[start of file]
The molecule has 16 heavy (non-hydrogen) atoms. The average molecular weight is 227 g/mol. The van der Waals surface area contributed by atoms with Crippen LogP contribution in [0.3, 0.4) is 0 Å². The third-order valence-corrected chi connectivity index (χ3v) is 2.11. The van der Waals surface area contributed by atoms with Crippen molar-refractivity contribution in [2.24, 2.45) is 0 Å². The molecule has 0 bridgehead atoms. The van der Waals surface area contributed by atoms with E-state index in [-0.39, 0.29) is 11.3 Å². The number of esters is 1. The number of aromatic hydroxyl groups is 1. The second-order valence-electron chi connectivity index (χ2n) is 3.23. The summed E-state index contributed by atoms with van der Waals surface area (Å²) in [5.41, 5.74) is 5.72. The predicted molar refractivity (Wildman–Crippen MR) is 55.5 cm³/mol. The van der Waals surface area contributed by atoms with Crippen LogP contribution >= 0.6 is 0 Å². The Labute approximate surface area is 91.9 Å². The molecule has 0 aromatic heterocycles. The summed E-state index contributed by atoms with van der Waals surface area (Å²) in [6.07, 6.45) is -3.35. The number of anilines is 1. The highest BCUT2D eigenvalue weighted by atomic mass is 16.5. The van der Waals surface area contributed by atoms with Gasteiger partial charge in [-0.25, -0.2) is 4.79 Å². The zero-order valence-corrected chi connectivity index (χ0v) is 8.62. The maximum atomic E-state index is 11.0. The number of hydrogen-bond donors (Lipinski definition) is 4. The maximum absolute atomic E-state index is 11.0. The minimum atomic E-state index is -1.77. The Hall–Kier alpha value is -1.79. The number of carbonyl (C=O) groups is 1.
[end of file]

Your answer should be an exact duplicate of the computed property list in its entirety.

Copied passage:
The molecule has 16 heavy (non-hydrogen) atoms. The average molecular weight is 227 g/mol. The van der Waals surface area contributed by atoms with Crippen LogP contribution in [0.3, 0.4) is 0 Å². The third-order valence-corrected chi connectivity index (χ3v) is 2.11. The van der Waals surface area contributed by atoms with Crippen molar-refractivity contribution in [2.24, 2.45) is 0 Å². The molecule has 0 bridgehead atoms. The van der Waals surface area contributed by atoms with E-state index in [-0.39, 0.29) is 11.3 Å². The number of esters is 1. The number of aromatic hydroxyl groups is 1. The second-order valence-electron chi connectivity index (χ2n) is 3.23. The summed E-state index contributed by atoms with van der Waals surface area (Å²) in [5.41, 5.74) is 5.72. The predicted molar refractivity (Wildman–Crippen MR) is 55.5 cm³/mol. The van der Waals surface area contributed by atoms with Crippen LogP contribution >= 0.6 is 0 Å². The Labute approximate surface area is 91.9 Å². The molecule has 0 aromatic heterocycles. The summed E-state index contributed by atoms with van der Waals surface area (Å²) in [6.07, 6.45) is -3.35. The number of anilines is 1. The highest BCUT2D eigenvalue weighted by atomic mass is 16.5. The van der Waals surface area contributed by atoms with Gasteiger partial charge in [-0.25, -0.2) is 4.79 Å². The zero-order valence-corrected chi connectivity index (χ0v) is 8.62. The maximum atomic E-state index is 11.0. The number of hydrogen-bond donors (Lipinski definition) is 4. The maximum absolute atomic E-state index is 11.0. The minimum atomic E-state index is -1.77. The Hall–Kier alpha value is -1.79. The number of carbonyl (C=O) groups is 1.